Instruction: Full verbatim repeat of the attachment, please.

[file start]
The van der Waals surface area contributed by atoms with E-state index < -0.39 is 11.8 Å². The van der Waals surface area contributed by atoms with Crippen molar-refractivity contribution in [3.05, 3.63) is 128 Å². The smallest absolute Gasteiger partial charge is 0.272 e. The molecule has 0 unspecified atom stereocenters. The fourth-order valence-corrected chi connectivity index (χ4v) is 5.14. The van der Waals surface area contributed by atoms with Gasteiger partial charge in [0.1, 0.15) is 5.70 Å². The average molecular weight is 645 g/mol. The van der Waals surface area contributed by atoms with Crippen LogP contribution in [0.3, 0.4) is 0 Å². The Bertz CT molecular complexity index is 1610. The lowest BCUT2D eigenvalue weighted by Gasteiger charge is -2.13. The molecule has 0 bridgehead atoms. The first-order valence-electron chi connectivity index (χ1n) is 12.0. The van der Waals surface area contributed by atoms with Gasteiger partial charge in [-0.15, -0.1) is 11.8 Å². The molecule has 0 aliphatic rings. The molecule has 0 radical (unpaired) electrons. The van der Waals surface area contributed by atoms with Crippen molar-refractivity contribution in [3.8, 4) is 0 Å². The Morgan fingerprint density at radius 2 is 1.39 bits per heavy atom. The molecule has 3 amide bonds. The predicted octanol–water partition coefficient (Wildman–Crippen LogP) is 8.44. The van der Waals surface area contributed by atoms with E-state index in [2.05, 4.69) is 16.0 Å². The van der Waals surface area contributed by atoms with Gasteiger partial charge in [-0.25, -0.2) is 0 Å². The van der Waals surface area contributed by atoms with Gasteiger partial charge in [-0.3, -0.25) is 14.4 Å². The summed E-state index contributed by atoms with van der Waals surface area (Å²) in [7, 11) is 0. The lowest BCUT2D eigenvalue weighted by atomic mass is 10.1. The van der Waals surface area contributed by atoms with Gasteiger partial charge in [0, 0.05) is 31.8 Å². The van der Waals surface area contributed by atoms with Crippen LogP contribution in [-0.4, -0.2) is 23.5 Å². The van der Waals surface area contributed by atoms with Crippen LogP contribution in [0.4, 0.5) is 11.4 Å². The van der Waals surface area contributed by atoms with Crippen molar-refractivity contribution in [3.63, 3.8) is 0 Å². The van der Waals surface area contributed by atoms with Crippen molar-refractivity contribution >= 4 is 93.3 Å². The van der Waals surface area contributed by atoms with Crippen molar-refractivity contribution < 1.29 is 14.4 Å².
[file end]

The van der Waals surface area contributed by atoms with E-state index < -0.39 is 11.8 Å². The van der Waals surface area contributed by atoms with Crippen molar-refractivity contribution in [3.05, 3.63) is 128 Å². The smallest absolute Gasteiger partial charge is 0.272 e. The molecule has 0 unspecified atom stereocenters. The fourth-order valence-corrected chi connectivity index (χ4v) is 5.14. The van der Waals surface area contributed by atoms with Gasteiger partial charge in [0.1, 0.15) is 5.70 Å². The average molecular weight is 645 g/mol. The van der Waals surface area contributed by atoms with Crippen LogP contribution in [0.3, 0.4) is 0 Å². The Bertz CT molecular complexity index is 1610. The lowest BCUT2D eigenvalue weighted by Gasteiger charge is -2.13. The molecule has 0 bridgehead atoms. The first-order valence-electron chi connectivity index (χ1n) is 12.0. The van der Waals surface area contributed by atoms with Gasteiger partial charge in [-0.15, -0.1) is 11.8 Å². The molecule has 0 aliphatic rings. The molecule has 0 radical (unpaired) electrons. The van der Waals surface area contributed by atoms with Crippen molar-refractivity contribution in [3.8, 4) is 0 Å². The Morgan fingerprint density at radius 2 is 1.39 bits per heavy atom. The molecule has 3 amide bonds. The predicted octanol–water partition coefficient (Wildman–Crippen LogP) is 8.44. The van der Waals surface area contributed by atoms with E-state index in [2.05, 4.69) is 16.0 Å². The van der Waals surface area contributed by atoms with Gasteiger partial charge in [-0.25, -0.2) is 0 Å². The van der Waals surface area contributed by atoms with Gasteiger partial charge in [-0.3, -0.25) is 14.4 Å². The summed E-state index contributed by atoms with van der Waals surface area (Å²) in [7, 11) is 0. The lowest BCUT2D eigenvalue weighted by atomic mass is 10.1. The van der Waals surface area contributed by atoms with Gasteiger partial charge in [0, 0.05) is 31.8 Å². The van der Waals surface area contributed by atoms with Crippen LogP contribution in [-0.4, -0.2) is 23.5 Å². The van der Waals surface area contributed by atoms with Crippen LogP contribution in [0.4, 0.5) is 11.4 Å². The van der Waals surface area contributed by atoms with Crippen molar-refractivity contribution in [3.63, 3.8) is 0 Å². The van der Waals surface area contributed by atoms with Crippen molar-refractivity contribution >= 4 is 93.3 Å². The van der Waals surface area contributed by atoms with Crippen molar-refractivity contribution < 1.29 is 14.4 Å².